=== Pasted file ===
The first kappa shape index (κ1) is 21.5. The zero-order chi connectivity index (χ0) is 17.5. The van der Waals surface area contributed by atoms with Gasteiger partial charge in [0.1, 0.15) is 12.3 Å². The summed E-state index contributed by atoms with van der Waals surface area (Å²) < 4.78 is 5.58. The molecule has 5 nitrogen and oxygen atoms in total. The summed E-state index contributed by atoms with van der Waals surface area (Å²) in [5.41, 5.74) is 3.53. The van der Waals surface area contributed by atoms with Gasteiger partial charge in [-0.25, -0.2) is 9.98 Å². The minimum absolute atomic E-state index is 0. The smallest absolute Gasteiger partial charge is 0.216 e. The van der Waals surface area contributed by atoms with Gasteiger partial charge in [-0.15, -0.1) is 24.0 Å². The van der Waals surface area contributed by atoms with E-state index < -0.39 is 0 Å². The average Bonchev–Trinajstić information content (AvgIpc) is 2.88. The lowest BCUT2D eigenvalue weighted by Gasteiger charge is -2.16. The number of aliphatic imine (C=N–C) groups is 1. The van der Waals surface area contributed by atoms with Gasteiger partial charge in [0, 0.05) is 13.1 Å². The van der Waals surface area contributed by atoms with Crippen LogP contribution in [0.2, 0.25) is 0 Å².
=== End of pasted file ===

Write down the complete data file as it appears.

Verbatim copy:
The first kappa shape index (κ1) is 21.5. The zero-order chi connectivity index (χ0) is 17.5. The van der Waals surface area contributed by atoms with Gasteiger partial charge in [0.1, 0.15) is 12.3 Å². The summed E-state index contributed by atoms with van der Waals surface area (Å²) < 4.78 is 5.58. The molecule has 5 nitrogen and oxygen atoms in total. The summed E-state index contributed by atoms with van der Waals surface area (Å²) in [5.41, 5.74) is 3.53. The van der Waals surface area contributed by atoms with Gasteiger partial charge in [-0.25, -0.2) is 9.98 Å². The minimum absolute atomic E-state index is 0. The smallest absolute Gasteiger partial charge is 0.216 e. The van der Waals surface area contributed by atoms with Gasteiger partial charge in [-0.15, -0.1) is 24.0 Å². The van der Waals surface area contributed by atoms with E-state index < -0.39 is 0 Å². The average Bonchev–Trinajstić information content (AvgIpc) is 2.88. The lowest BCUT2D eigenvalue weighted by Gasteiger charge is -2.16. The number of aliphatic imine (C=N–C) groups is 1. The van der Waals surface area contributed by atoms with Gasteiger partial charge in [0, 0.05) is 13.1 Å². The van der Waals surface area contributed by atoms with Crippen LogP contribution in [0.2, 0.25) is 0 Å².